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Iona — Journey into the Morn
(ALD 050, 1995, CD)

by Mike McLatchey, 1996-08-01:

Journey into the Morn Cover art

The first 15 minutes of this album (except the two-minute opener) give the listener no idea of what is to come. If you judge an album based on a cursory listen of the first few songs , this one would certainly have thrown you for a loop. By track 4, "Everything Changes," I was wondering what the hell I was even reviewing this for as the practically soul/pop drumbeat was way too radio friendly for these ears. After the Clannad (well, Maire Brennan makes an appearance)/Kate Bush/Fleetwood Mac styled pop songs at the beginning I was fairly disillusioned. But bam just as I thought the cause was lost up comes "Inside My Heart" and a completely tremendous guitar solo. I was floored by this point and as it faded out and the 12-minute epic "Encircling" started up with a Celtic drone feel I was totally bewildered. What's going on? This album gets so good by this point with deep rich synths and a spacey feel that is so spiritually connected that you almost get used to the goosebumps. This is what "neo-progressive" should sound like in my opinion. It's rich, melodic, diverse, and not purposefully melancholy. By the time you get to "The Search" and "Divine Presence," Mr. Fripp has climbed aboard with his guitar synths and the deep spacey atmospherics take the album to a nearly ambient level. There’s even more here — reel like tracks and songs with a more accessible style that work as a vehicle for Joanne Hogg's beautiful voice. Even if you program out some of the more poppier tracks there is still a solid albums worth of fantastic music here. Iona are a rare breed, I can't help but recommend this highly, especially to those inclined to modern productions.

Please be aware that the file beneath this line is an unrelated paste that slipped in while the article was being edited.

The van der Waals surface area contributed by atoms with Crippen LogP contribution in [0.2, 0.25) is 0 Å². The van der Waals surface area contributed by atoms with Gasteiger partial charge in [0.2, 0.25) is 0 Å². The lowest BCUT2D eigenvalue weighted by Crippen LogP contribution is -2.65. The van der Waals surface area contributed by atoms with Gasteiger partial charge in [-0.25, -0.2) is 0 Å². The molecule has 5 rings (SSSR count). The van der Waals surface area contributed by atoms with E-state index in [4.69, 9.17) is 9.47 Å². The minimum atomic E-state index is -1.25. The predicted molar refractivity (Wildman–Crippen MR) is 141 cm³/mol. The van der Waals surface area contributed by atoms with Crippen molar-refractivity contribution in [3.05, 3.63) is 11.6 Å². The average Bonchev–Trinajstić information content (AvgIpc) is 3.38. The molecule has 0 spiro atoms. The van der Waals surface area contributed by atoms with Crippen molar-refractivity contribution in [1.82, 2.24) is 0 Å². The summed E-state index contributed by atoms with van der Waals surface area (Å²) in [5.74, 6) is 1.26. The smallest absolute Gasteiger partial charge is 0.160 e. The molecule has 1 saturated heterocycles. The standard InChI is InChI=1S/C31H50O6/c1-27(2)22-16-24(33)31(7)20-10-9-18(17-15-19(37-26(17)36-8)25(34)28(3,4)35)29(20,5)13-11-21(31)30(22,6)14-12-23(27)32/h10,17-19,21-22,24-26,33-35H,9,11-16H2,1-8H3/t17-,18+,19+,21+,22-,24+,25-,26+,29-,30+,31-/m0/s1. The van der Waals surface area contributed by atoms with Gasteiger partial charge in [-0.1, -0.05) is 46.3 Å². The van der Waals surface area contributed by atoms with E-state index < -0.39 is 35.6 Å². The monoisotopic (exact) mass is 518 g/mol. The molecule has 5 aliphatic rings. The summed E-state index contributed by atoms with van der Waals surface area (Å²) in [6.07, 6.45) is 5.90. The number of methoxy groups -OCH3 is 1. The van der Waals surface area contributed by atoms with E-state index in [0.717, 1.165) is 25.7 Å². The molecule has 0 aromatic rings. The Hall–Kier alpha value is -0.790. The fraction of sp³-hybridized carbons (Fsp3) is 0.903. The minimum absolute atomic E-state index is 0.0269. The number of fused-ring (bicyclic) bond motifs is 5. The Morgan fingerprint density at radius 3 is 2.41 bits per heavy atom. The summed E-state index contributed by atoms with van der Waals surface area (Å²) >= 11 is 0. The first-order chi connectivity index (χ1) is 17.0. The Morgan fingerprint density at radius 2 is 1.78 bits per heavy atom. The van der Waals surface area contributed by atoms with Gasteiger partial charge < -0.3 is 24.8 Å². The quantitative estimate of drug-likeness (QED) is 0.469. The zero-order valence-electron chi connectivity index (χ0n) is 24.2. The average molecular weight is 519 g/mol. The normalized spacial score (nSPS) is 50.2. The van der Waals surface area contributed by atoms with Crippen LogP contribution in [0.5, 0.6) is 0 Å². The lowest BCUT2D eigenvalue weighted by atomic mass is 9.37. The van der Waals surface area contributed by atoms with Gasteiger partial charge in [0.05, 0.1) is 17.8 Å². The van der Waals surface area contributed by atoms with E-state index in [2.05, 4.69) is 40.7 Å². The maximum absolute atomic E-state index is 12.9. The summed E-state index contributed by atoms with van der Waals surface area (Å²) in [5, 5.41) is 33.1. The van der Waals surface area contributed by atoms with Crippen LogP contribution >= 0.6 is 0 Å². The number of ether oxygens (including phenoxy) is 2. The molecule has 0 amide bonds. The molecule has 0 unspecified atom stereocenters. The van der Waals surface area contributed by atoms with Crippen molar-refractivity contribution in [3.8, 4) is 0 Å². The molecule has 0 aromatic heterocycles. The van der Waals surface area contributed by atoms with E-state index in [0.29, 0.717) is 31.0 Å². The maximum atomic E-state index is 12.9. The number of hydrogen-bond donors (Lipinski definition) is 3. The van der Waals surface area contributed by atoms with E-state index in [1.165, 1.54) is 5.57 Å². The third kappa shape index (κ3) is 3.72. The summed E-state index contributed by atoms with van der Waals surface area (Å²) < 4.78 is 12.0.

by Peter Thelen, 1996-08-01: